Steel imports from China, the world’s largest steel producer, to the EU have more than doubled over the past two years, while the bloc’s demand languishes below levels seen before the 2008 financial crisis. EU steel prices have dropped roughly 40% over the past two years.
The continuing crisis in the steel industry has further complicated a debate over whether the EU should formally designate China as a market economy by the end of this year, a move that will fundamentally change its relationship with its second-largest trading partner. If the EU recognizes China as a market economy, it would make it more difficult for Europe to impose tariffs on Chinese goods.
But European industries say Beijing uses government subsidies to boost exports and undercut overseas competition. They say China’s economy is still controlled by the state and governments must take that into consideration when weighing up whether or not to award it market status.

sep 26

EU governments call on Brussels to tackle China over steel



A group of governments including the UK and Germany have urged the EU to step up its fight against cheap steel from countries such as Russia and China, warning that the European industry is at “impending risk of collapse”.
‘The European Union cannot remain passive when rising job losses and steelwork closures show that there is a significant and impending risk of collapse in the European steel sector’
Ministers from seven steel-producing member states — Germany, Italy, the UK, France, Poland, Belgium and Luxembourg — have put their names to a letter urging Brussels to take greater action to tackle unfair trade practices and “ensure a global level playing field” for the steel sector.
The letter ratchets up pressure on the EU at a time of deepening crisis in the European steel industry, which has lost more than a fifth of its workforce since 2008. A plunge in international steel prices has hit steelmakers around the world and many blame a surge of underpriced exports from China.
Brussels has some tariffs in place but industry figures accuse the European Commission of responding inadequately compared with countries such as the US.
Tata Steel said it would cut more than 1,000 jobs in the UK last month, adding to thousands of redundancies and plant closures in the country over the past year.
“The European Union cannot remain passive when rising job losses and steelwork closures show that there is a significant and impending risk of collapse in the European steel sector,” stated the letter, dated Friday and addressed to three members of the European Commission and a minister from the Netherlands and seen by the Financial Times.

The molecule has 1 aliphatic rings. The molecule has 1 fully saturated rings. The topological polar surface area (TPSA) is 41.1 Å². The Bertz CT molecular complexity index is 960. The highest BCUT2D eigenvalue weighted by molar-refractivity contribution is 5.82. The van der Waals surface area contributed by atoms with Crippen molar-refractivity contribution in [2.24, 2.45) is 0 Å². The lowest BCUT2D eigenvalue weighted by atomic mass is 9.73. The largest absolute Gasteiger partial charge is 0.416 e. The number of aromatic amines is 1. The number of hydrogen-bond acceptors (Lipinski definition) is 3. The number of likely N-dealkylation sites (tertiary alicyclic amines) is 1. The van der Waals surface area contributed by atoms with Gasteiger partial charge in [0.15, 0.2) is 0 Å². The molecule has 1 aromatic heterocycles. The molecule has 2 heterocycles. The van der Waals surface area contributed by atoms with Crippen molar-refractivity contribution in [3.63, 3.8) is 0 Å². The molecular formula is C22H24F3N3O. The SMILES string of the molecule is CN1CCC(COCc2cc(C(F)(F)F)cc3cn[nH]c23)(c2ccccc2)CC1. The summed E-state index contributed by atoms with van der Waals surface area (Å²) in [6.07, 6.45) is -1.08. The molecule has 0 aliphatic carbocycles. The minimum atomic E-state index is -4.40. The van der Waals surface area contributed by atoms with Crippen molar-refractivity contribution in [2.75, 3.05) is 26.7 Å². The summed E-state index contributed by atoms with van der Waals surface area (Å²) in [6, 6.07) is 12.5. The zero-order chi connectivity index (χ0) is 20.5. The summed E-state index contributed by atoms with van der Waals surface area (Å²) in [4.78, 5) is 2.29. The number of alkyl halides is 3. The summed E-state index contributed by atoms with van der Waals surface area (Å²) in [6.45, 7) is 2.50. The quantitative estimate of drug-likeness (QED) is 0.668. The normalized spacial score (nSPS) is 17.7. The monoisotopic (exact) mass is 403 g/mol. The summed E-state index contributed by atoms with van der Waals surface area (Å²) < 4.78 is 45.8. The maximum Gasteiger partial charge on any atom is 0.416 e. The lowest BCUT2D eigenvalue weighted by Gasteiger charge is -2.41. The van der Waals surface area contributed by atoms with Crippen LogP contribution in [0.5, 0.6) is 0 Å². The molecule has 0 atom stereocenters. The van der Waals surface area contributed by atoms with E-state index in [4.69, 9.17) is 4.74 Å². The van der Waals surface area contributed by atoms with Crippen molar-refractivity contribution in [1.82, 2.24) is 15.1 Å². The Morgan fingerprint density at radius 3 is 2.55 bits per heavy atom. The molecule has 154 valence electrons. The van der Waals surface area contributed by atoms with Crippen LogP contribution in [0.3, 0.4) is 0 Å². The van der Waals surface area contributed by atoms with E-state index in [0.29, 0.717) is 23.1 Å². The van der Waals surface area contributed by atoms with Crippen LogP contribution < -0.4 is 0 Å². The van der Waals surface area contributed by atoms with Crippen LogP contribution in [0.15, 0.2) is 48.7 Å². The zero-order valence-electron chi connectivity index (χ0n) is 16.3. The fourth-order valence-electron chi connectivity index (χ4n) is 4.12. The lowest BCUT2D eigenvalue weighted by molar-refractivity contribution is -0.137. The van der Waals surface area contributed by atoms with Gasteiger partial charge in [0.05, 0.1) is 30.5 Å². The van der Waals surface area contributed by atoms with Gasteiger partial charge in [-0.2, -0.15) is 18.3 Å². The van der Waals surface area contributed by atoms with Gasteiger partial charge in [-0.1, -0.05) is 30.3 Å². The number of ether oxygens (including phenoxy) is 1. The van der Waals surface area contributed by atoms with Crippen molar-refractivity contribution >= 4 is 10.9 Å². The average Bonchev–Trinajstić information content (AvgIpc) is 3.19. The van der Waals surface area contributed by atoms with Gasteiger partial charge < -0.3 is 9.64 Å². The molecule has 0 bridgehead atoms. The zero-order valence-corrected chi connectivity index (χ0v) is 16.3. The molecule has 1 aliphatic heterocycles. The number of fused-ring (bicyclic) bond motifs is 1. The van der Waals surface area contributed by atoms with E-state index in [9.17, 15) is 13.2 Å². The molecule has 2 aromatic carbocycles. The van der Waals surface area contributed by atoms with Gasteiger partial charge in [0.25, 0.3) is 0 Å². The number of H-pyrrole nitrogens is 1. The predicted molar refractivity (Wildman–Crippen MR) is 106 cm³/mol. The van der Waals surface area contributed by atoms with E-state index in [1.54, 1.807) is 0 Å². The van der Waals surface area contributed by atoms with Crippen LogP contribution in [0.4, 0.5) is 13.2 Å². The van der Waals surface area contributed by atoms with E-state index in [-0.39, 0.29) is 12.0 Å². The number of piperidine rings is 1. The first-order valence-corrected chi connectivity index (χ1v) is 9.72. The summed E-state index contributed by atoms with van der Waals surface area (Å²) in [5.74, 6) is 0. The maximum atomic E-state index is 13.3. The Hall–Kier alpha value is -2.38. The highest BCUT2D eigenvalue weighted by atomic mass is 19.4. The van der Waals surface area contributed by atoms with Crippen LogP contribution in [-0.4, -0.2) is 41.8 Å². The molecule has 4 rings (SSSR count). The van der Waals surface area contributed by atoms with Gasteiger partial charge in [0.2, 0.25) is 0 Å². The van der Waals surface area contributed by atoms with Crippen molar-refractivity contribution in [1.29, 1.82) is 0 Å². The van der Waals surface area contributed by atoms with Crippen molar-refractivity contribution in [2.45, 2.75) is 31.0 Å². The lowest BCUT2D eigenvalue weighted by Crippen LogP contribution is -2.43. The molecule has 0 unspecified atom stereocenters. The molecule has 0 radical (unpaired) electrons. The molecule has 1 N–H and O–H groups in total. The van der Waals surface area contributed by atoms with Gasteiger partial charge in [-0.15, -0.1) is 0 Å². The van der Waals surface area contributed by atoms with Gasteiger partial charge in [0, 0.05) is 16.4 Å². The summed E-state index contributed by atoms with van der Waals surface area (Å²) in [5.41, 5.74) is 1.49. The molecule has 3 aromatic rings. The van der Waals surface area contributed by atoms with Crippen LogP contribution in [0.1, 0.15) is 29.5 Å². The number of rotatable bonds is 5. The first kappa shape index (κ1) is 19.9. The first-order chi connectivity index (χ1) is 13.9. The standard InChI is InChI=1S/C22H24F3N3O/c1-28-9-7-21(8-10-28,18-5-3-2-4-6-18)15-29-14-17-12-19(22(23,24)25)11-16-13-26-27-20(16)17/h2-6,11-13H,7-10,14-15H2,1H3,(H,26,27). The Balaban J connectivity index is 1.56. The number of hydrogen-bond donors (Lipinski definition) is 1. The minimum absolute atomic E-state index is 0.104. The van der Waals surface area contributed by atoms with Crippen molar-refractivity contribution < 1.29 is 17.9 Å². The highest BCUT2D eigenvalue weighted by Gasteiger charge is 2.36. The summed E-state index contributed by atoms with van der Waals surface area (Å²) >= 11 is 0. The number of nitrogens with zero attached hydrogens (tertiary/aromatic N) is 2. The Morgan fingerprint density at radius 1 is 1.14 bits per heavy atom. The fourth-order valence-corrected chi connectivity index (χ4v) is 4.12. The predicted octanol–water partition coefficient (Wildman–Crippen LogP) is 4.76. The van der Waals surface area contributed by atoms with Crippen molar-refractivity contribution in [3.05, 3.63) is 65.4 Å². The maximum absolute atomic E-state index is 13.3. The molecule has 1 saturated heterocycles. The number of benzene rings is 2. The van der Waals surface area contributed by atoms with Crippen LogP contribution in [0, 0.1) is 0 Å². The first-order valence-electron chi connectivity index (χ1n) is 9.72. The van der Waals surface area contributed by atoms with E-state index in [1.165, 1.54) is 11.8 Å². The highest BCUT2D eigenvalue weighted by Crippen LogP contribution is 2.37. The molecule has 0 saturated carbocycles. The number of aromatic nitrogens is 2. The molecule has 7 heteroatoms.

“The commission should make full and timely use of the full range of EU trade policy instruments,” it said.
The signatories, which include UK business secretary Sajid Javid, have called on the commission to impose measures where there is a “threat of injury”. They also called for reform of trade defence instruments to make the process quicker, more transparent and effective, and for an investigation into hot-rolled flat products from China.
“We should not wait until the damage from unfair practices becomes irreversible for our industry,” the letter said.
The intervention, initiated by France’s economy minister Emmanuel Macron, came days after the EU’s top trade official called on Beijing to cut overcapacity in its steel industry. Cecilia Malmström, trade commissioner, said she would open three new anti-dumping investigations into steel products originating from China.
Sector representatives gave a cautious welcome to the contents of the letter. Gareth Stace of the UK Steel lobby group said: “It’s what we want to see from governments. But we aren’t out of the woods yet. In fact it could get worse before it gets better.”
Roy Rickhuss, general secretary of the British steelworkers’ union Community, said: “Governments across Europe are finally waking up to the steel crisis that we are facing.”
The commission said the institution had proposed modernisation of trade defence instruments in 2013 and that the proposal was lodged with the European Council of Ministers.
“There are 35 definitive measures in place on imports of steel products, 15 of which concern China directly. We have new ongoing investigations for six steel products, three of which concern China, and are always willing to look at well-substantiated cases that European producers bring forward to us,” the commission said.
Steel imports into Europe rose 29 per cent in the third quarter of 2015 compared with a year earlier, according to Eurofer, the continent’s steel association. Import duties slapped on concrete reinforcement bars from China last week were criticised by the industry as insufficient.
The letter also argued that in order to safeguard the competitiveness of sectors such as steel, the most efficient plants should not be subject to what it called undue carbon costs.